An oil demand and supply model incorporating monetary policy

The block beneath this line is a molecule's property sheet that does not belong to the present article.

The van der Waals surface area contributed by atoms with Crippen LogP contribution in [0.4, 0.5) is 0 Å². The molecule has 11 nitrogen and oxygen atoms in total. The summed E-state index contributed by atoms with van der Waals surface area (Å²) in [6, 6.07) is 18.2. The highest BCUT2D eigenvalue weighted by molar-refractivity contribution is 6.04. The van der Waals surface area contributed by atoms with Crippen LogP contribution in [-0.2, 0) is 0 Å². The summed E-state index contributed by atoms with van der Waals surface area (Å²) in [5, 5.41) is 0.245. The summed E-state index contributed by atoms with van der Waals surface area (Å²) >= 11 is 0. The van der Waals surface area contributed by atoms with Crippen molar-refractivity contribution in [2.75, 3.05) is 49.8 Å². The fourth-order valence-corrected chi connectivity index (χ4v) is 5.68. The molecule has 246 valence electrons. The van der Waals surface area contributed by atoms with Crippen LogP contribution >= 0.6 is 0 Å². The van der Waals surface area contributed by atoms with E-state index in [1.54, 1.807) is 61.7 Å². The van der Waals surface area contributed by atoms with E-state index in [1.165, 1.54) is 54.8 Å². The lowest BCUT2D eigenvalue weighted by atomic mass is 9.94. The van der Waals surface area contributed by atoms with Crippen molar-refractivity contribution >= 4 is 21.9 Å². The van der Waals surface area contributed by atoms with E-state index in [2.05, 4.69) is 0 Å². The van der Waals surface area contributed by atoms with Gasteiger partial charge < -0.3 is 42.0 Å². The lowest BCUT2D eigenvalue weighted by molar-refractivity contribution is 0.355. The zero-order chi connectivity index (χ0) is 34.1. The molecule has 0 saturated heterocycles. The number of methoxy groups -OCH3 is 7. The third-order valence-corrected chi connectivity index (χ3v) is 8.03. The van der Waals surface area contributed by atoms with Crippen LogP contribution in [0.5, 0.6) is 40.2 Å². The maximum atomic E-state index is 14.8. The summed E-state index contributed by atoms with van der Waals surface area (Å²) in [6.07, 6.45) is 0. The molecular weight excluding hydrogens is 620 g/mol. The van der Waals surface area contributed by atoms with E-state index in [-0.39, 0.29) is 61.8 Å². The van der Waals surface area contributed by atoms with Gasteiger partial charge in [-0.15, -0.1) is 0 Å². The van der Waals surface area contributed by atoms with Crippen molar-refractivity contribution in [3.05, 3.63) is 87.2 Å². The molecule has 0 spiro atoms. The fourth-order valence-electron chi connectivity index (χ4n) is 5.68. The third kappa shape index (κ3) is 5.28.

Oil price inflation may have had a significant role in pushing the world economy into its worst post-war recession during 2008–2009. Reserve currency central banks pursued an overly expansionary monetary policy during 2001–2009, in the form of low or negative real interest rates and accompanied by a rapidly falling US dollar, while paying inadequate attention to the destabilizing effects on oil markets. In this paper, we show that monetary policy variables, namely key interest rates and the US dollar exchange rate, had a powerful effect on oil markets. World oil demand was significantly influenced by interest and dollar exchange rates, while oil supply was rigid. Oil demand and supply have very low price elasticity and this characteristic makes oil prices highly volatile and subject to wider fluctuations than the prices of other commodities. Aggressive monetary policy would stimulate oil demand, however, it would be met with rigid oil supply and would turn inflationary and disruptive to economic growth if there was little excess capacity in oil output. We argue that a measure of stability in oil markets cannot be achieved unless monetary policy is restrained and real interest rates become significantly positive. Monetary tightening during 1979–1982 might imply that monetary policy has to be restrained for a long period and with high interest rates in order to bring stability back to oil markets.
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